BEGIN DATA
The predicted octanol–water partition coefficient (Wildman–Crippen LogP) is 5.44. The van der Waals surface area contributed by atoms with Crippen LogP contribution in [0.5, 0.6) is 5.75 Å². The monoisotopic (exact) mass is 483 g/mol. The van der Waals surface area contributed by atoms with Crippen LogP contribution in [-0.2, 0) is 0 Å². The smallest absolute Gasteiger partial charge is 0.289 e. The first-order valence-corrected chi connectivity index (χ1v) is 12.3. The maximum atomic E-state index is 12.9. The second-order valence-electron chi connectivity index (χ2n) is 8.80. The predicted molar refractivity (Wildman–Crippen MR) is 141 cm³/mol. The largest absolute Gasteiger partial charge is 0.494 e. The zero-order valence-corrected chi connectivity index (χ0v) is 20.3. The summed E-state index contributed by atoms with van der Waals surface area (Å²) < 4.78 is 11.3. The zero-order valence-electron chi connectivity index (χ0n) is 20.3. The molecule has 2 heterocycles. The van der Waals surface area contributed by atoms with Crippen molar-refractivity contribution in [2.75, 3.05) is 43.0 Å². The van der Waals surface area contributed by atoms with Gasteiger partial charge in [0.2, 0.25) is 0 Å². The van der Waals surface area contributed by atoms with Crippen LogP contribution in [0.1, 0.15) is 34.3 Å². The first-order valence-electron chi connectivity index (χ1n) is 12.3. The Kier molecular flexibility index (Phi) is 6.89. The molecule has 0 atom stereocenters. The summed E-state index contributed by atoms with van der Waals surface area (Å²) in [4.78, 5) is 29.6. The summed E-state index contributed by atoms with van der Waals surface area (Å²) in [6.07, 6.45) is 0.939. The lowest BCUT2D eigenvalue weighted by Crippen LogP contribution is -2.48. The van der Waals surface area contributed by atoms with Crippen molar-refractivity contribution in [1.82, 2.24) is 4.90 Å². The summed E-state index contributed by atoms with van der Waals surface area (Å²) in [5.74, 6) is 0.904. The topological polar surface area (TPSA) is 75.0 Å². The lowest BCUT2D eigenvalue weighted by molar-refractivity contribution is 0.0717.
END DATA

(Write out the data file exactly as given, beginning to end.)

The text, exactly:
The predicted octanol–water partition coefficient (Wildman–Crippen LogP) is 5.44. The van der Waals surface area contributed by atoms with Crippen LogP contribution in [0.5, 0.6) is 5.75 Å². The monoisotopic (exact) mass is 483 g/mol. The van der Waals surface area contributed by atoms with Crippen LogP contribution in [-0.2, 0) is 0 Å². The smallest absolute Gasteiger partial charge is 0.289 e. The first-order valence-corrected chi connectivity index (χ1v) is 12.3. The maximum atomic E-state index is 12.9. The second-order valence-electron chi connectivity index (χ2n) is 8.80. The predicted molar refractivity (Wildman–Crippen MR) is 141 cm³/mol. The largest absolute Gasteiger partial charge is 0.494 e. The zero-order valence-corrected chi connectivity index (χ0v) is 20.3. The summed E-state index contributed by atoms with van der Waals surface area (Å²) < 4.78 is 11.3. The zero-order valence-electron chi connectivity index (χ0n) is 20.3. The molecule has 2 heterocycles. The van der Waals surface area contributed by atoms with Crippen molar-refractivity contribution in [2.75, 3.05) is 43.0 Å². The van der Waals surface area contributed by atoms with Gasteiger partial charge in [0.2, 0.25) is 0 Å². The van der Waals surface area contributed by atoms with Crippen LogP contribution in [0.1, 0.15) is 34.3 Å². The first-order valence-electron chi connectivity index (χ1n) is 12.3. The Kier molecular flexibility index (Phi) is 6.89. The molecule has 0 atom stereocenters. The summed E-state index contributed by atoms with van der Waals surface area (Å²) in [4.78, 5) is 29.6. The summed E-state index contributed by atoms with van der Waals surface area (Å²) in [6.07, 6.45) is 0.939. The lowest BCUT2D eigenvalue weighted by Crippen LogP contribution is -2.48. The van der Waals surface area contributed by atoms with Crippen molar-refractivity contribution in [1.82, 2.24) is 4.90 Å². The summed E-state index contributed by atoms with van der Waals surface area (Å²) in [5.74, 6) is 0.904. The topological polar surface area (TPSA) is 75.0 Å². The lowest BCUT2D eigenvalue weighted by molar-refractivity contribution is 0.0717.